(Magyarország, Magyar Köztársaság)
Location: Central Europe, bordered by Austria, Slovakia, Ukraine, Romania, Serbia Croatia and Slovenia
Language(s): Bulgarian, English
Total Area: 93,030 km2
Though a small country its position, overlooking central Europe, has meant that it has had a major impact on Europe and the rest of the world. It was of course one part of the Austrian-Hungarian empire, and that contributed much to it's literature and music. It’s rather unfortunate that they will best be remembered in the 20th century for the First World War. After their defeat in that war, they were never again the same country. First the communists took over in 1919 and then the far right. In the Second World War their friendship with the Nazis almost destroyed them. Life got so bad for Hungarians that in 1956 they revolted against the government. It resulted in 20,000 deaths. Finally in 1989, the people succeeded, this time peacefully, in overthrowing the Communists. Since then they have slowly implemented a strong democratic system and in 2004 joined the EU.
Though it is hard for many people to name a famous Hungarian that has lived or is still living in Hungary, there have been many famous Hungarians who have made their name abroad. Michael Curtiz, the director of Casablanca, Bela Lugosi, who most famously played Dracula in Todd Brown´s film of the same name, Zsa Zsa Gabor, the famous Hollywood actress and Harry Houdini, the man who defied the strongest of chains and the most difficult of locks. Perhaps the most famous Hungarian who was brought up in the country was the footballer Ferenc Puskas. He is named behind only Pele and Maradona as the greatest footballer the world has ever known.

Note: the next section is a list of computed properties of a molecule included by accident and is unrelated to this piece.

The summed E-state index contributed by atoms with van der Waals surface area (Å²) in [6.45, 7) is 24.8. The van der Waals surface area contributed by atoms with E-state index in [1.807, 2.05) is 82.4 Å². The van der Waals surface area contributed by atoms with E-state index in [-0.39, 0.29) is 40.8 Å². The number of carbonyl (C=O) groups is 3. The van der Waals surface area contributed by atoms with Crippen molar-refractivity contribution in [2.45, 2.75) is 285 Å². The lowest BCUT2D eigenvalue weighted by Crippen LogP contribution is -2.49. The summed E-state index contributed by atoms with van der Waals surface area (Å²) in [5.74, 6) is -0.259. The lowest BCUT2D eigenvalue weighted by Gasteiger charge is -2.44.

Everyone who has been to Budapest, Hungary’s capital, will tell you it’s one of the most beautiful cities in the world. The UNESCO World Heritage site certainly thinks so. Its protected areas include the Danube, the Buda Castle Quarter, Andrassy Avenue, Heroes Square and the Millennium Underground Railway. In its center is the Millennium memorial- a memorial to all the leaders that founded Hungary in the 9th century.
The question many people ask, even after over fifty years, is why the Hungarian side of the fifties never won the world cup. With the likes of Puskas and Kocsis on their side, they were by far the best team in the world. From 1950-1956, they won 46 games, drew only six and barring the world cup final, remained undefeated. In fact, it remains a mystery why they didn´t win the 1954 final against West Germany. Not only were they playing a relatively weak side, but lead 2-0. Germans are still surprised they won; they still call it the miracle of Bern. Nowadays the Hungary side is pretty weak, but the influence of the fifties team, particularly tactically, is still felt today.
Story By World By Shotglass
©2011 World By Shotglass. All Rights Reserved
Special thanks to our contributors:
Simon Arms (Berlin, Germany) for story editing